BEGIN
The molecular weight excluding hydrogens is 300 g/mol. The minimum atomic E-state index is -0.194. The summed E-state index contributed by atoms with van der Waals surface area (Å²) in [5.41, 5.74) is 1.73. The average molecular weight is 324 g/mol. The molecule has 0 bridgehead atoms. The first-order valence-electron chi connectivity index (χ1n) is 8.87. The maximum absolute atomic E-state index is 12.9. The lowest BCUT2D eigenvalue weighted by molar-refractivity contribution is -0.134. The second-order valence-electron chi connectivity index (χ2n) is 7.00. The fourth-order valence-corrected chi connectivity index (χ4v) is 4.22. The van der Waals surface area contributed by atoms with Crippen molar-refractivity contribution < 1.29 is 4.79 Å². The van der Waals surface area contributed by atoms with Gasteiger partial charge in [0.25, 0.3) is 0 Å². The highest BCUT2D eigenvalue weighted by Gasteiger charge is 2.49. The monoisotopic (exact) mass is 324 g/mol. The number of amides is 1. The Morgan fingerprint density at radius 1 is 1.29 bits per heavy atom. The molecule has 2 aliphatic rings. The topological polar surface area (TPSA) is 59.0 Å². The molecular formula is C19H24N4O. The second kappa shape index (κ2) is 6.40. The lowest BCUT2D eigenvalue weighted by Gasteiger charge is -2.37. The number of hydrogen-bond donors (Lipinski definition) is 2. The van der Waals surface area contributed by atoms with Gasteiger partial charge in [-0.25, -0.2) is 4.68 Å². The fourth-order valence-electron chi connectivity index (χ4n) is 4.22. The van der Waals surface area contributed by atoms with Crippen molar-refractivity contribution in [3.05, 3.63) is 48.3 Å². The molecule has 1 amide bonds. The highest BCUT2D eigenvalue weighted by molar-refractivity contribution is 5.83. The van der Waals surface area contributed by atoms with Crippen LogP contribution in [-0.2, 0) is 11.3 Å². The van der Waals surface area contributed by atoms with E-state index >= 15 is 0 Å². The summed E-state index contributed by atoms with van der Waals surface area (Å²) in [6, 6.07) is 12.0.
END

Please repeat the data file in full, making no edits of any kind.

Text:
The molecular weight excluding hydrogens is 300 g/mol. The minimum atomic E-state index is -0.194. The summed E-state index contributed by atoms with van der Waals surface area (Å²) in [5.41, 5.74) is 1.73. The average molecular weight is 324 g/mol. The molecule has 0 bridgehead atoms. The first-order valence-electron chi connectivity index (χ1n) is 8.87. The maximum absolute atomic E-state index is 12.9. The lowest BCUT2D eigenvalue weighted by molar-refractivity contribution is -0.134. The second-order valence-electron chi connectivity index (χ2n) is 7.00. The fourth-order valence-corrected chi connectivity index (χ4v) is 4.22. The van der Waals surface area contributed by atoms with Crippen molar-refractivity contribution < 1.29 is 4.79 Å². The van der Waals surface area contributed by atoms with Gasteiger partial charge in [0.25, 0.3) is 0 Å². The highest BCUT2D eigenvalue weighted by Gasteiger charge is 2.49. The monoisotopic (exact) mass is 324 g/mol. The number of amides is 1. The Morgan fingerprint density at radius 1 is 1.29 bits per heavy atom. The molecule has 2 aliphatic rings. The topological polar surface area (TPSA) is 59.0 Å². The molecular formula is C19H24N4O. The second kappa shape index (κ2) is 6.40. The lowest BCUT2D eigenvalue weighted by Gasteiger charge is -2.37. The number of hydrogen-bond donors (Lipinski definition) is 2. The van der Waals surface area contributed by atoms with Gasteiger partial charge in [-0.25, -0.2) is 4.68 Å². The fourth-order valence-electron chi connectivity index (χ4n) is 4.22. The van der Waals surface area contributed by atoms with Crippen molar-refractivity contribution in [3.05, 3.63) is 48.3 Å². The molecule has 1 amide bonds. The highest BCUT2D eigenvalue weighted by molar-refractivity contribution is 5.83. The van der Waals surface area contributed by atoms with Crippen LogP contribution in [-0.2, 0) is 11.3 Å². The van der Waals surface area contributed by atoms with E-state index >= 15 is 0 Å². The summed E-state index contributed by atoms with van der Waals surface area (Å²) in [6, 6.07) is 12.0.